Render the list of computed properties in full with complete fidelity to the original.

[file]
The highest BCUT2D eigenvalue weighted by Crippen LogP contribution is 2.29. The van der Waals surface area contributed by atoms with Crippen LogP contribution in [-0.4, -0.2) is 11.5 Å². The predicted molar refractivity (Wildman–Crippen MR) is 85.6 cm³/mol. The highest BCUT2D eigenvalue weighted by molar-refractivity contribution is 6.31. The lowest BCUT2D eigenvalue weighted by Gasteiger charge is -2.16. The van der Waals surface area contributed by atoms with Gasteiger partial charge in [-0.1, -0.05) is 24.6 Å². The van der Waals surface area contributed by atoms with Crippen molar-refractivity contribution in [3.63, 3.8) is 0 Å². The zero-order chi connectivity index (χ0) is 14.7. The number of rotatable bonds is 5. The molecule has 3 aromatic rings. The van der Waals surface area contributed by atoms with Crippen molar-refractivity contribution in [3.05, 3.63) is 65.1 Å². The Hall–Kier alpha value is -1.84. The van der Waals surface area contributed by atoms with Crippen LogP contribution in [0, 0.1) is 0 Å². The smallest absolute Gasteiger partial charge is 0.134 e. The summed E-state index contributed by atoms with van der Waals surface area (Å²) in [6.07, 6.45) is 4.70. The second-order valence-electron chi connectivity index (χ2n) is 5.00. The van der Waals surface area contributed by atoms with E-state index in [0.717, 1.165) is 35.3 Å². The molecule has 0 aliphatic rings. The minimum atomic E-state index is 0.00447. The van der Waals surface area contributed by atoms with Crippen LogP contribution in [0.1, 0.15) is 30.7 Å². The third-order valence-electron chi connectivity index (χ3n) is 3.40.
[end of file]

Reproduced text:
The highest BCUT2D eigenvalue weighted by Crippen LogP contribution is 2.29. The van der Waals surface area contributed by atoms with Crippen LogP contribution in [-0.4, -0.2) is 11.5 Å². The predicted molar refractivity (Wildman–Crippen MR) is 85.6 cm³/mol. The highest BCUT2D eigenvalue weighted by molar-refractivity contribution is 6.31. The lowest BCUT2D eigenvalue weighted by Gasteiger charge is -2.16. The van der Waals surface area contributed by atoms with Gasteiger partial charge in [-0.1, -0.05) is 24.6 Å². The van der Waals surface area contributed by atoms with Crippen molar-refractivity contribution in [3.63, 3.8) is 0 Å². The zero-order chi connectivity index (χ0) is 14.7. The number of rotatable bonds is 5. The molecule has 3 aromatic rings. The van der Waals surface area contributed by atoms with Crippen molar-refractivity contribution in [3.05, 3.63) is 65.1 Å². The Hall–Kier alpha value is -1.84. The van der Waals surface area contributed by atoms with Crippen LogP contribution in [0, 0.1) is 0 Å². The smallest absolute Gasteiger partial charge is 0.134 e. The summed E-state index contributed by atoms with van der Waals surface area (Å²) in [6.07, 6.45) is 4.70. The second-order valence-electron chi connectivity index (χ2n) is 5.00. The van der Waals surface area contributed by atoms with E-state index in [0.717, 1.165) is 35.3 Å². The molecule has 0 aliphatic rings. The minimum atomic E-state index is 0.00447. The van der Waals surface area contributed by atoms with Crippen LogP contribution in [0.1, 0.15) is 30.7 Å². The third-order valence-electron chi connectivity index (χ3n) is 3.40.